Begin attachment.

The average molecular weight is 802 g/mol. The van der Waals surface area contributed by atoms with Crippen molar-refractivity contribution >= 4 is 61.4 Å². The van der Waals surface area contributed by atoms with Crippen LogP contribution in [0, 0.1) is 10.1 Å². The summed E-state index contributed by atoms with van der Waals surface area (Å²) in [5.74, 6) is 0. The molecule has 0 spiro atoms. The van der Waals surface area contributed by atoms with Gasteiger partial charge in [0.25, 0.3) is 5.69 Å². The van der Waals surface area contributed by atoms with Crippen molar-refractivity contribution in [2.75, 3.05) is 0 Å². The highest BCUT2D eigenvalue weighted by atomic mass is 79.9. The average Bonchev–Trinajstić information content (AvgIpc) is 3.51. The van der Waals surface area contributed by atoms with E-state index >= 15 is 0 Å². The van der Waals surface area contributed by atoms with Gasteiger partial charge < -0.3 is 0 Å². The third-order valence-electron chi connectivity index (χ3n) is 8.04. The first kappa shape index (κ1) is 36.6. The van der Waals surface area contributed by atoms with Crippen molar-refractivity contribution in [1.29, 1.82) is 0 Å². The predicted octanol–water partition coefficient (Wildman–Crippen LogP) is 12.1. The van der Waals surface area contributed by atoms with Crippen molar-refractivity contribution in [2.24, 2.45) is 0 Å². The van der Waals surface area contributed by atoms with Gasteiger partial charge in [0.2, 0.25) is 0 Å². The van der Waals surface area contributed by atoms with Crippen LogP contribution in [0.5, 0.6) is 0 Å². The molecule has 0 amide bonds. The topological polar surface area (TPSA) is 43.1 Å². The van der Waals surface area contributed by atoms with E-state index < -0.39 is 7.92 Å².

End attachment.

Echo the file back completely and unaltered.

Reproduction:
The average molecular weight is 802 g/mol. The van der Waals surface area contributed by atoms with Crippen molar-refractivity contribution >= 4 is 61.4 Å². The van der Waals surface area contributed by atoms with Crippen LogP contribution in [0, 0.1) is 10.1 Å². The summed E-state index contributed by atoms with van der Waals surface area (Å²) in [5.74, 6) is 0. The molecule has 0 spiro atoms. The van der Waals surface area contributed by atoms with Gasteiger partial charge in [0.25, 0.3) is 5.69 Å². The van der Waals surface area contributed by atoms with Crippen molar-refractivity contribution in [2.75, 3.05) is 0 Å². The highest BCUT2D eigenvalue weighted by atomic mass is 79.9. The average Bonchev–Trinajstić information content (AvgIpc) is 3.51. The van der Waals surface area contributed by atoms with E-state index >= 15 is 0 Å². The van der Waals surface area contributed by atoms with Gasteiger partial charge < -0.3 is 0 Å². The third-order valence-electron chi connectivity index (χ3n) is 8.04. The first kappa shape index (κ1) is 36.6. The van der Waals surface area contributed by atoms with Crippen molar-refractivity contribution in [1.29, 1.82) is 0 Å². The predicted octanol–water partition coefficient (Wildman–Crippen LogP) is 12.1. The van der Waals surface area contributed by atoms with Crippen molar-refractivity contribution in [2.24, 2.45) is 0 Å². The van der Waals surface area contributed by atoms with Gasteiger partial charge in [0.2, 0.25) is 0 Å². The van der Waals surface area contributed by atoms with Crippen LogP contribution in [0.5, 0.6) is 0 Å². The molecule has 0 amide bonds. The topological polar surface area (TPSA) is 43.1 Å². The van der Waals surface area contributed by atoms with E-state index < -0.39 is 7.92 Å².